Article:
Date: 04-Feb-98 - 8:02 PMSubject: RE: Regression to the Mean (?)From: rge |

I can't help but make two observations:

1. Figures can't lie, but liars can figure!

2. There are Lies, DAMN LIES and **STATISTICS**

I don't understand what it all means, Gummy, but I am impressed at your computational skills and your ability to post such impressive graphs on these threads. Keep up the Good Work for the sake of those more mathematically literate (numerate?) that me.

Date: 04-Feb-98 - 8:15 PMSubject: RE: Regression to the Mean (?)From: Tim |

Gummy, it's been about 12 years since my last statistics course (and even then it was in one ear and out the other!) Others in this thread are nit-picking (for the lack of a better word) the statistical validity of your claims, but I think they are missing the broad point that your pretty pictures are illustrating: mutual fund managers cannot, over the long term, significantly outperform.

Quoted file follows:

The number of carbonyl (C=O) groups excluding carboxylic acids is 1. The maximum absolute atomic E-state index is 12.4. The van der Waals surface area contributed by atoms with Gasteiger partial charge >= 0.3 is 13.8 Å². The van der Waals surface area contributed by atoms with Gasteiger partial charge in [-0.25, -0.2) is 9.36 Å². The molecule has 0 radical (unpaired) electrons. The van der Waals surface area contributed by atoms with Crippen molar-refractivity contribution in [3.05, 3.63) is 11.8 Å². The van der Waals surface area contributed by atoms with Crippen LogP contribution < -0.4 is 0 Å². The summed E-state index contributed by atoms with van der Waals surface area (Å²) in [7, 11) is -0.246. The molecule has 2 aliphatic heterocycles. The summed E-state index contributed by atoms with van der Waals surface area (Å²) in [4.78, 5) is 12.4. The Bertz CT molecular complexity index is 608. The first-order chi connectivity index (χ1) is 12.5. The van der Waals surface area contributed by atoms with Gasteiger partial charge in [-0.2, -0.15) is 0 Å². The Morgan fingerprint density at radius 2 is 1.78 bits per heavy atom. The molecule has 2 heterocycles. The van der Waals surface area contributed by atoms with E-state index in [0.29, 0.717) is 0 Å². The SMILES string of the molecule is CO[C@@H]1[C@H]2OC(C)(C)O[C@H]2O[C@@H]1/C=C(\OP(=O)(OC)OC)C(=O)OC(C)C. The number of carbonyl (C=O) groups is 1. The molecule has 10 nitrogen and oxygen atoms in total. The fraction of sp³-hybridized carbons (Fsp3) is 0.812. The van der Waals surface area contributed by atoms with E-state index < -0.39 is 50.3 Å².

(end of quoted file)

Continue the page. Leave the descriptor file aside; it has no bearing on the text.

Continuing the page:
Date: 04-Feb-98 - 8:18 PMSubject: RE: Regression to the Mean (?)From: Tim |

Gummy, it's been about 12 years since my last statistics course (and even then it was in one ear and out the other!) Others in this thread are nit-picking (for the lack of a better word) the statistical validity of your claims, but I think they are missing the broad point that your pretty pictures are illustrating: mutual fund managers cannot, over the long term, significantly outperform.

By the way, thanks for the effort you put into these threads - much appreciated!

Date: 04-Feb-98 - 11:29 PMSubject: RE: Regression to the Mean (?)From: jd |

*Not only do I look with scepticism upon the RM statements, but also any statements which treat Stock/MutualFund prices as random variables with normally distributed deviations from their mean, such as (and this I really find amusing): 2/3 of returns will (that's future tense) lie within one SD of the mean.*

Lighten up Gumby, it's an approximation of reality. Not perfect, of course, but it is responsible for a lot of the financial models that both you and I - explicitly or implicitly - base our investment decisions on.